Part of the problem is the business model for free applications, the study authors write: since the insurance might not pay for an application that helps users quit smoking, for example, the only way in which the developer of the free application can stay afloat is to sell subscriptions or sell data. And if that application qualifies as a wellness tool, developers can bypass laws designed to maintain the privacy of medical information.

Therefore, Torous recommends caution before sharing confidential information with an application. The potential of mental health applications to help people is exciting, says Torous. "But I think it means you want to pause twice and say:" Do I trust the person who created the application, and I understand where this data goes? " Some quick checks might include making sure that the application has a privacy policy, that it has been updated recently and that the application comes from a reliable source such as a medical center or government. "None of those questions will guarantee a good result, but they will probably help you evaluate," he says.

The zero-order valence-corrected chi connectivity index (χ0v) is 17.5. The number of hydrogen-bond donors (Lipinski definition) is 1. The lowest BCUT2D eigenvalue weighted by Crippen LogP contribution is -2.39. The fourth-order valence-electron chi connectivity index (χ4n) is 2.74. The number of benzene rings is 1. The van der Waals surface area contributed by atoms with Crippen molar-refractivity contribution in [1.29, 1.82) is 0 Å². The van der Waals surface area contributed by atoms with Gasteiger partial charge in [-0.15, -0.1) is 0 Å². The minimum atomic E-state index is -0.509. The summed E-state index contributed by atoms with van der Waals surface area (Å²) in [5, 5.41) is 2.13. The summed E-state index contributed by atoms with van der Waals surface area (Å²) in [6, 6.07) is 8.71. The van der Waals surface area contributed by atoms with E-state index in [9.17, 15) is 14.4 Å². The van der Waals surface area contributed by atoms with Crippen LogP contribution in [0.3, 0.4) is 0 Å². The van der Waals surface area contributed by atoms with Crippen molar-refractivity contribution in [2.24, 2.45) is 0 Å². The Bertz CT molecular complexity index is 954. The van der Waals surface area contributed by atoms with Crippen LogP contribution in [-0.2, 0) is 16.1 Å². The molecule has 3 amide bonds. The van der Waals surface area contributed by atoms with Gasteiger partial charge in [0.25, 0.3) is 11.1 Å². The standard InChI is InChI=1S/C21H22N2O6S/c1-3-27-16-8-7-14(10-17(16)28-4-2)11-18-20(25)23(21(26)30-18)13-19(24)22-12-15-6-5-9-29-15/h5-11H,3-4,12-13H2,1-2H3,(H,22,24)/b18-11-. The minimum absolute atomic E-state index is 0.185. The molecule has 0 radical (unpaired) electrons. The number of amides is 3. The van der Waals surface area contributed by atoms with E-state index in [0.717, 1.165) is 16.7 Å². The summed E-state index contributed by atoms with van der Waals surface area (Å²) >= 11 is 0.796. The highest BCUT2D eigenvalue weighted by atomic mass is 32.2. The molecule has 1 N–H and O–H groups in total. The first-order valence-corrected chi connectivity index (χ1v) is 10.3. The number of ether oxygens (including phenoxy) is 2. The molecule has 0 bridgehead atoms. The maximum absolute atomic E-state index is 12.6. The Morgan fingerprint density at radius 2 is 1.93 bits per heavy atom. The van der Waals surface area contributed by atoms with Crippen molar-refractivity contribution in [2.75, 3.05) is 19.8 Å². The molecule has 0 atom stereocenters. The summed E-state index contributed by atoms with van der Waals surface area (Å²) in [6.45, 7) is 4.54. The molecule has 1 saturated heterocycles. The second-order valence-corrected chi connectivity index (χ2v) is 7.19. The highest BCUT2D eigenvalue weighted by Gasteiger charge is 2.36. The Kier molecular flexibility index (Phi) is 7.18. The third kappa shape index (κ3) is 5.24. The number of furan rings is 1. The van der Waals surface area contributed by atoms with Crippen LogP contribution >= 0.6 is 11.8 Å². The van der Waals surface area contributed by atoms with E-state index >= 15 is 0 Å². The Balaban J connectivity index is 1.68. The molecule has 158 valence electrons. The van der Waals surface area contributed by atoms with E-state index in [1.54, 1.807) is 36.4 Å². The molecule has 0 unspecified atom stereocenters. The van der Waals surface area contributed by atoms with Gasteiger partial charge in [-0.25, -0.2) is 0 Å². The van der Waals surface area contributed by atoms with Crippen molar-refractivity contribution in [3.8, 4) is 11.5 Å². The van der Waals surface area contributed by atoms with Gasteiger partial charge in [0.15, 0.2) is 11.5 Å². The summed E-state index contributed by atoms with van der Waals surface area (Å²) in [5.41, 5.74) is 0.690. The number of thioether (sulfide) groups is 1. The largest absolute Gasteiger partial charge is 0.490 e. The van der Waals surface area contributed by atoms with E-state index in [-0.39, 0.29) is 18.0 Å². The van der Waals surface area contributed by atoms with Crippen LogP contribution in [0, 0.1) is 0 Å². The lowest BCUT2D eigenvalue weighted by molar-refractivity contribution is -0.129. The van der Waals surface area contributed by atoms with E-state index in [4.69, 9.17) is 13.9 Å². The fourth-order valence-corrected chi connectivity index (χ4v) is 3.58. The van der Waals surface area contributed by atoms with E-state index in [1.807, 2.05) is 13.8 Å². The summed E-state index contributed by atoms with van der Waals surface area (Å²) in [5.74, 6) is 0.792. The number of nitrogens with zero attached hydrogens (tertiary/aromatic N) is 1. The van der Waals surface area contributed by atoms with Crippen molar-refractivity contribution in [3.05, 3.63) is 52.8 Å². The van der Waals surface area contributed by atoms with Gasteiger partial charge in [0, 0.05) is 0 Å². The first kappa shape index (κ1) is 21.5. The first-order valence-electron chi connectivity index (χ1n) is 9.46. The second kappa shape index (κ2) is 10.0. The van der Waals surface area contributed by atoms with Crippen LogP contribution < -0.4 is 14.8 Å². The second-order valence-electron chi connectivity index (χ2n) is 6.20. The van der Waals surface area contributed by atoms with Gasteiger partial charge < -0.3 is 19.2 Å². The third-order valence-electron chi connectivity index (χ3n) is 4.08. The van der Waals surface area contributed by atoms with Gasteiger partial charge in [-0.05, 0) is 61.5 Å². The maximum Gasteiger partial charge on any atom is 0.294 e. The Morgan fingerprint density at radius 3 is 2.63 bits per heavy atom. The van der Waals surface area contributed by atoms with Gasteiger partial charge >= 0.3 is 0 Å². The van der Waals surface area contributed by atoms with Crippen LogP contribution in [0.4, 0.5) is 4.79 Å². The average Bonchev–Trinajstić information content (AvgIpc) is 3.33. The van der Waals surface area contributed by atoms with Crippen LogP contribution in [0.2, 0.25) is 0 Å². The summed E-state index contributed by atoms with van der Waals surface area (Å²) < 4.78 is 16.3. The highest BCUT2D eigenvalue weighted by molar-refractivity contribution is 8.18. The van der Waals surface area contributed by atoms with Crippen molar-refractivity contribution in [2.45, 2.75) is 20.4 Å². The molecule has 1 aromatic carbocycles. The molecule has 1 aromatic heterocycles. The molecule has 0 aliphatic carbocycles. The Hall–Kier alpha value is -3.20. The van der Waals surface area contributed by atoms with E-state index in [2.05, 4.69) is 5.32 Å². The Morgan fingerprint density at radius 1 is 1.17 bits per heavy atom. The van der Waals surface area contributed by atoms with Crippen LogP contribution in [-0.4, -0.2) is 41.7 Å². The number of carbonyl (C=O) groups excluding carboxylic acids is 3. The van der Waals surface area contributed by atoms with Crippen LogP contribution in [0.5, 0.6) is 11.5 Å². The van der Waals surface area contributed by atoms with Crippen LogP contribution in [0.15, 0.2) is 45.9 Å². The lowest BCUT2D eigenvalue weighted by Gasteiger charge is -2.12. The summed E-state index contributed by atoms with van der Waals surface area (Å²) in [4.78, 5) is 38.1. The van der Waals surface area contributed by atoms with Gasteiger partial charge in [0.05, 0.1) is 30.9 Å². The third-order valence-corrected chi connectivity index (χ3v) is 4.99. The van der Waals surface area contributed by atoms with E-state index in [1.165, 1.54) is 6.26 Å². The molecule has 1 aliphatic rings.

In the long term, one way to protect people who want to use health and wellness applications could be to form a group that can give a seal of approval to responsible mental health applications, says Chan. "Something like having the approval of the FDA for things, or the FAA certifying a particular aircraft for safety," he says. But for now, is the user of the application, be careful. "When there are no such institutions or the institutions themselves are not doing a good job, it means that we should invest more as a public good."